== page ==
Rachel Alexander

One disturbing characteristic of PPPs is the government’s ability to seize private property through eminent domain and transfer it to another private entity. Government can pick and choose favorites, giving its preferred private partner privileges over other private entities, even eliminating competition entirely by granting monopolies. Furthermore, it is no secret that government can tailor bid specifications in such a way that only one private entity qualifies.

With government as a partner, private companies lose some of their decision-making authority. Their actions are less likely to be based upon free market considerations. Another problem with PPPs is the lack of transparency. Private companies are not subject to public records laws. PPPs provide a way for government to hide its actions.

Even when a PPP is set up so more of the risk is allocated to the private entity, if the entity fails leaving private investors in the lurch, government often ends up buying back the service or infrastructure. In England, government is taking over more of the risk in PPPs as the debt markets dry up for private companies.

The number of failed PPPs is piling up. A Norwegian study of 258 large PPP projects in 20 countries found that 90% had cost overruns of over 20-45%. Boston's Big Dig transportation project ballooned from an estimated cost of $2.2 billion to $14.6 billion. The Connector 2000 toll road project in South Carolina defaulted on debt service and filed for bankruptcy. A toll road project in Indiana is in trouble, with a reported $209 million deficit in 2010. A toll road for trucks in Texas, Camino Columbia, produced only 10% of the traffic forecasted, forcing the private entity to default on the debt and file bankruptcy after lenders foreclosed. The city of Chicago was caught leasing its parking meters to a private entity for nearly $1 billion less than they were worth in a hastily accepted deal. Four PPPs for water failed in Puerto Rico, Trinidad, Argentina and Bolivia. The Cross-City Tunnel in Sydney, Australia attracted only one-third of the expected traffic, resulting in the private entity filing bankruptcy.

Some proposed partnerships are now being scuttled as it becomes apparent they would be financial mistakes. The proposed NAFTA Superhighway crossing the U.S. from Mexico to Canada has been mostly abandoned. European governments that embraced PPPs faster than other parts of the world are feeling the effects now with debt crises. Several countries including Ireland are canceling existing PPPs. The World Bank has egg on its face; after promoting PPPs in developing countries for years, the projects have failed to deliver investments.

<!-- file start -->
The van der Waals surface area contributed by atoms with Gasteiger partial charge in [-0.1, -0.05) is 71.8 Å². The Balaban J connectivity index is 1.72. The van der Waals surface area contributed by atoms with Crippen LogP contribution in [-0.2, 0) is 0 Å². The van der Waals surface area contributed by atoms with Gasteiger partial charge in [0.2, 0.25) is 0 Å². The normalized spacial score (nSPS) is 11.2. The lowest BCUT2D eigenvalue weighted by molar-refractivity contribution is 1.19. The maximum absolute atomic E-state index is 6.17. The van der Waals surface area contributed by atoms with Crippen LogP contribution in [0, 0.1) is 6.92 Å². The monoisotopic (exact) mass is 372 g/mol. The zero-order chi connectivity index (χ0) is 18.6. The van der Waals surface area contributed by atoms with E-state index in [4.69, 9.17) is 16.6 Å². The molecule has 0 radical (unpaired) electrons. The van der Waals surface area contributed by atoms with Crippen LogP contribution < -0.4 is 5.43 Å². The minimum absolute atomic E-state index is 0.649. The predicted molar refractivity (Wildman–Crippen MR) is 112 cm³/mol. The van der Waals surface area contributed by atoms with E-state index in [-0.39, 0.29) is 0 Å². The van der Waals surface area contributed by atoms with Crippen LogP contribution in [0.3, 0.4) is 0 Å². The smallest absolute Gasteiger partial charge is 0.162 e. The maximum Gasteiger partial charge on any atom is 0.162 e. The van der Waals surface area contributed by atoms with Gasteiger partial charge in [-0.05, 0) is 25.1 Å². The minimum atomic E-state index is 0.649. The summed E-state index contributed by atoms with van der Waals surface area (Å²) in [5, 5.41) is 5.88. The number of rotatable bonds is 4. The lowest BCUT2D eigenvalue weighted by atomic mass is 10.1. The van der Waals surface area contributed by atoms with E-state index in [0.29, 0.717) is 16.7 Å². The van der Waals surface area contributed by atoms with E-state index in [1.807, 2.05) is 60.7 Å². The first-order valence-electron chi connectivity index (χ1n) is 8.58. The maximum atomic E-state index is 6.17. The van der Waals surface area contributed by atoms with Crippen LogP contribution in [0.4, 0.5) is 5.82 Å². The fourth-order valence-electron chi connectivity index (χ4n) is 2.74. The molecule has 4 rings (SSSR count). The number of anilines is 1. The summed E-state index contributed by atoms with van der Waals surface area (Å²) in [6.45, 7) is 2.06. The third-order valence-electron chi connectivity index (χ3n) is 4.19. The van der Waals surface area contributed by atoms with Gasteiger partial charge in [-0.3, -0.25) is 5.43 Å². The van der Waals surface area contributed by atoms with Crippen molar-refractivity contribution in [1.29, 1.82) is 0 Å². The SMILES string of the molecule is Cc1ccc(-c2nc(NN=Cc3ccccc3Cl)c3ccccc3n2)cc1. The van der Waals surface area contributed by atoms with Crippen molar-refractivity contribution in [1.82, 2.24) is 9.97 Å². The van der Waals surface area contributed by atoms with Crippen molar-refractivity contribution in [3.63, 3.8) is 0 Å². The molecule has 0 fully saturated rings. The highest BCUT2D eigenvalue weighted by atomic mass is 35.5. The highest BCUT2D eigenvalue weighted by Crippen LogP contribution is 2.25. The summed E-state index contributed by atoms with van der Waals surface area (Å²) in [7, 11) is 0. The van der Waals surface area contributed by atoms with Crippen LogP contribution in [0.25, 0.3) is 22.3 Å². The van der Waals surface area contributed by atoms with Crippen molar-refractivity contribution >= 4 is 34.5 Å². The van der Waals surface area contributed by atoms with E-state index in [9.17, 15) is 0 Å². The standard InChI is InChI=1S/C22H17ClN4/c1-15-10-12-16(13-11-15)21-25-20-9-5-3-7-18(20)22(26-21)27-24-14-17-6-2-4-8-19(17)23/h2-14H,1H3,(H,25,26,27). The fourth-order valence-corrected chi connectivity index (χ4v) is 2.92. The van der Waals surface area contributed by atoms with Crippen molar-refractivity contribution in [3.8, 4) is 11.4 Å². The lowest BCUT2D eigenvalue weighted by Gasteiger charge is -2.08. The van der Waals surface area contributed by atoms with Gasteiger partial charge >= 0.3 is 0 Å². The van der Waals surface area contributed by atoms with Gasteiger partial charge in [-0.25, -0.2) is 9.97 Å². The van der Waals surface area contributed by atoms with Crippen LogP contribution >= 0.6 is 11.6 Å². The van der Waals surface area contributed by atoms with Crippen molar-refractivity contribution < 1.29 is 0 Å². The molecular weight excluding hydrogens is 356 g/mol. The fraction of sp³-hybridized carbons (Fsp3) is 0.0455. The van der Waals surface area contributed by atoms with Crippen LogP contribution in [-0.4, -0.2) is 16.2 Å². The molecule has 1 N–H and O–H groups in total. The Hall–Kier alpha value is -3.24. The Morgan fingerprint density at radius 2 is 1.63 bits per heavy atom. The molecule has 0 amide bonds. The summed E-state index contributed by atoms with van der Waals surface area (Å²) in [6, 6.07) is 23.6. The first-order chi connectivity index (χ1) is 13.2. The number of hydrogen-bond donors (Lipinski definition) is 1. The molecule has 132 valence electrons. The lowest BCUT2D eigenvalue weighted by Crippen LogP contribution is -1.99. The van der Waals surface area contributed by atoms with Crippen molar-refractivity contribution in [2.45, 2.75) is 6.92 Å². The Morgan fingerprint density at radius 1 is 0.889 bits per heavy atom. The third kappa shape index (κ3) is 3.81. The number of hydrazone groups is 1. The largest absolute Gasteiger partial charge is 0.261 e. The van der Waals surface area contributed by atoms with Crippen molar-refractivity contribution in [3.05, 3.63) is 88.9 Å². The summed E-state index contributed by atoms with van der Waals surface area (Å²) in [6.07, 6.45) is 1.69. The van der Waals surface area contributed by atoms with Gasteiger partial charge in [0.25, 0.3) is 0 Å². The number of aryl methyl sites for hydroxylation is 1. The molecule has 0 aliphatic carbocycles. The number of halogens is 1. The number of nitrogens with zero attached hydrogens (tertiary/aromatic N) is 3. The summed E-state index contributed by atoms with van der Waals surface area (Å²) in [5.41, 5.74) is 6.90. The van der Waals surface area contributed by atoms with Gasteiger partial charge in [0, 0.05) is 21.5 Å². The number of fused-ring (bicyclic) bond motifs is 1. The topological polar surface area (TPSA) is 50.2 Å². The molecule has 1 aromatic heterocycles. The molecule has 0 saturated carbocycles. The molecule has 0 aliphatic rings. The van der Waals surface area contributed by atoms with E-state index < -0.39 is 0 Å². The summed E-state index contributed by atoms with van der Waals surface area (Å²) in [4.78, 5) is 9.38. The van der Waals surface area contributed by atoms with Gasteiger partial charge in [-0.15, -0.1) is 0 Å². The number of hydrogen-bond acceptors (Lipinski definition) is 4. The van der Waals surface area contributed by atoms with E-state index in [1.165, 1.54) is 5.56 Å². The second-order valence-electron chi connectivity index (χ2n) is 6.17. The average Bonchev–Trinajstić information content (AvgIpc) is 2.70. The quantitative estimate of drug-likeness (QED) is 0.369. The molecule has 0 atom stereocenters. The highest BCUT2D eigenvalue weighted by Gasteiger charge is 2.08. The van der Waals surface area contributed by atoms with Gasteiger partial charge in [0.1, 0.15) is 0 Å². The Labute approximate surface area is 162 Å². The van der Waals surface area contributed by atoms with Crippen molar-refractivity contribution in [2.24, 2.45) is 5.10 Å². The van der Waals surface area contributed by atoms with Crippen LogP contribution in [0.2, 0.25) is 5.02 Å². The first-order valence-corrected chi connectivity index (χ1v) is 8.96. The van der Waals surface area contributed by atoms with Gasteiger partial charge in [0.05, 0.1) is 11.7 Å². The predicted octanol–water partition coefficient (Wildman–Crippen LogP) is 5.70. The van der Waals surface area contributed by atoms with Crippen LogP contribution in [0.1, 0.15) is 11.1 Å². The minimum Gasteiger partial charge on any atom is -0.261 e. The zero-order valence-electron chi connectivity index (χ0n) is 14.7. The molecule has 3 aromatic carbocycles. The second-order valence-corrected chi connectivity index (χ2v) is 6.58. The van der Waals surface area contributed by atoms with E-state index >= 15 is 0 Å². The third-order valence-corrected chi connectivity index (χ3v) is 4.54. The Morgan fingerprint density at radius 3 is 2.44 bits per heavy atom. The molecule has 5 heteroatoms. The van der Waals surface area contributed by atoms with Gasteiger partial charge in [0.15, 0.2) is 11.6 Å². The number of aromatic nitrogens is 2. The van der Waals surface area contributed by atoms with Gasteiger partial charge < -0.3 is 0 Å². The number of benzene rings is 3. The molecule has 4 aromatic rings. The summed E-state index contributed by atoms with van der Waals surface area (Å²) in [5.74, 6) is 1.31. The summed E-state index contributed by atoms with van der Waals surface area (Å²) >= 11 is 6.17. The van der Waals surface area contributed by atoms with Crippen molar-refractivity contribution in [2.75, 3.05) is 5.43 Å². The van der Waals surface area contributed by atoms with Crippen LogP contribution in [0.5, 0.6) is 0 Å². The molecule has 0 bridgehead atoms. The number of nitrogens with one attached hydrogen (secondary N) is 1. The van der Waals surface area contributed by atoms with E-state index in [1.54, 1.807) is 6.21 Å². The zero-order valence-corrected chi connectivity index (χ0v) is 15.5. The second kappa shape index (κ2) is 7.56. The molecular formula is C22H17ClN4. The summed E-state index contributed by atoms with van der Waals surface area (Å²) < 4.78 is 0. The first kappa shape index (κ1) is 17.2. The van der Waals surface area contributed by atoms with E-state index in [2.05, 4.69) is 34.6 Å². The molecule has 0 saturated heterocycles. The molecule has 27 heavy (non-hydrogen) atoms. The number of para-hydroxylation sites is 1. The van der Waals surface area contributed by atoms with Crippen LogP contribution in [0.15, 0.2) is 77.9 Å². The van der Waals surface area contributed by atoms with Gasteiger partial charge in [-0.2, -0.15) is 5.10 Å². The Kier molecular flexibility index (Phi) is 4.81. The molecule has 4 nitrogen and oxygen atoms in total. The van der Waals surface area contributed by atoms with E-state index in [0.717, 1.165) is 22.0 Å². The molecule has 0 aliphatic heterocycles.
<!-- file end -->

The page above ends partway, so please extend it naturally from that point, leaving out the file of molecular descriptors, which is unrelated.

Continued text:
The General Accounting Office (GAO) issued a report critical of PPPs in 2008. "There is no 'free' money in public-private partnerships," GAO's report stated. "They are potentially more costly to the public and it is likely that tolls on a privately operated highway will increase to a greater extent than they would on a publicly operated toll road.” This is due to government’s failure to thoroughly review the costs and benefits in advance, rashly entering PPPs in order to receive large payments upfront to solve short-term problems without properly considering the long-term implications.

Even the federal Department of Transportation (DOT), which GAO accused of rushing into PPPs, cannot hide the track record of PPPs. A recent DOT study acknowledged that PPPs in the area of transportation have a higher cost of capital than public financing.

Do not be fooled by the rhetoric of politicians and bureaucrats claiming PPPs increase privatization. PPPs are nothing more than a new name slapped on the same old concepts of government-enabled monopolization and government control over business. Directing a few large corporations to dominate the market is not the same as a free market. Corporations want to keep out competition, not increase it. Some critics go so far as to accuse PPPs of being part fascist and part socialist due to the quasi-state ownership of the means of production. A real private sector solution would be to get government out of many of these areas entirely.

Rachel Alexander

Rachel Alexander is the editor of the Intellectual Conservative. She also serves as senior editor of The Stream.